Whether you’re driving to your local dive site or getting on a plane headed for the tropics, a sturdy gear bag will help you organize, protect and carry your scuba diving equipment. Your main bag needs to be big and tough enough to hold all your gear and stand up to the abuse of salt water. You’ll probably want secondary bags, such as a lightweight mesh bag, for your mask, fins and snorkel, or a padded bag for your regulator. Visit your PADI Dive Center or Resort to get advice about gear bags.
- Sturdy design made from heavy-duty fabric with reinforced stitching to withstand pointy, heavy dive gear and to survive being wet, sometimes for days.
- Strong and corrosion-proof fasteners and hardware, like zippers, snaps, clips and handles, that can endure the stress of dive equipment and the dive environment.
- Weight-supporting straps that are heavily reinforced, or pass all the way around the bag so they won’t tear under load.
Scuba Gear Bag Styles
In addition to your main big bag, which will either be a backpack style, roller style or duffel bag, you may want these other bags:
- Mesh bags – small, medium or large, both duffel and backpack styles.
- Padded regulator bag – not only protects your regulator and gauges while in your big bag, but allows you to carry your regulator separately while traveling.
- Dry bags – small, medium or large for all the other things you bring and want to keep dry – towel, log book, wallet, etc.
- Wheels that allow you to roll down the dock to the boat or glide through the airport.
- Backpack straps that let you haul it on your back, leaving your hands free to carry other items.
- Pockets, both internal and external, for special items like fins; even pockets that detach so you can carry items separately when desired.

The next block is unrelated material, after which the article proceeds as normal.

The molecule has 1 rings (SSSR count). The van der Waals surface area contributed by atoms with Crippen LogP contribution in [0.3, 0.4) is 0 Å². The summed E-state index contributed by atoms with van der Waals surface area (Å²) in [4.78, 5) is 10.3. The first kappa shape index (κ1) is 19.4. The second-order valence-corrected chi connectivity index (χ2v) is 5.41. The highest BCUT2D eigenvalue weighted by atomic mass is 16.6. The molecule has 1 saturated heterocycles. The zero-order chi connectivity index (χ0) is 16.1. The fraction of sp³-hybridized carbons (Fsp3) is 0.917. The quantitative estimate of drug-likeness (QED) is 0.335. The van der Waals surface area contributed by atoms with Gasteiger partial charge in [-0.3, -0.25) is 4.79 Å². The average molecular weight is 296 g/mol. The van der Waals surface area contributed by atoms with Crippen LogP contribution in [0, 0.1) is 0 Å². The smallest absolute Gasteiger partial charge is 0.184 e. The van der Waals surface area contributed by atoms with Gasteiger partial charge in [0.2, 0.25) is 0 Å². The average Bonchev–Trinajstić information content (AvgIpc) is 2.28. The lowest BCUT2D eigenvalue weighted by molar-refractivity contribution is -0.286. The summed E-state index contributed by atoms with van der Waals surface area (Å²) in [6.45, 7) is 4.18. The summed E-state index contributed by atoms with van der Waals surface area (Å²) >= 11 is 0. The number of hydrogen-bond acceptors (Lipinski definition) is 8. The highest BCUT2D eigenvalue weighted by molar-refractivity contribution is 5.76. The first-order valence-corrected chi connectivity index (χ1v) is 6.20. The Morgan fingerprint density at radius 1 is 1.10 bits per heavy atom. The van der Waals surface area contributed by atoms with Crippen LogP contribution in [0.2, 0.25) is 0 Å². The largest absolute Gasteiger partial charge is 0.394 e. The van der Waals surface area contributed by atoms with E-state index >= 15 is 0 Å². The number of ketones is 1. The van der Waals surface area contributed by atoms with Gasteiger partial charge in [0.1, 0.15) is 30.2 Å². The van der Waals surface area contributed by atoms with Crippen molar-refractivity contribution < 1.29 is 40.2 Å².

- Drain holes or mesh areas to let out excess water.
How to Choose
A good dive bag is an investment that should last for years, so choose one that will fit your expanding dive interests while protecting your equipment.
- Start by looking at the largest bags first at your PADI Dive Center or Resort. Pull them around if they have wheels; put them on your back if they have backpack straps. If the big bags feel okay, then check out the different features.
- Evaluate each bag’s features and imagine where your equipment will fit in the bag. Actually, it would be ideal to try packing your equipment in a bag, but if it’s not with you, ask if you can pack similar items. Think about how easy it is to get items in and out.
- Choose the best bag based on the features that appeal to you. Be sure to also check the warranty.
- Consider getting a mesh bag, padded bag or dry bag, so that you have all the bags you need for your next dive trip.
The key to getting the most out of your gear bag is to pack well. Pack the items you need last on the bottom and what you need first on the top. For air travel, make sure breakable items, like your mask, are well padded (wetsuits make good padding).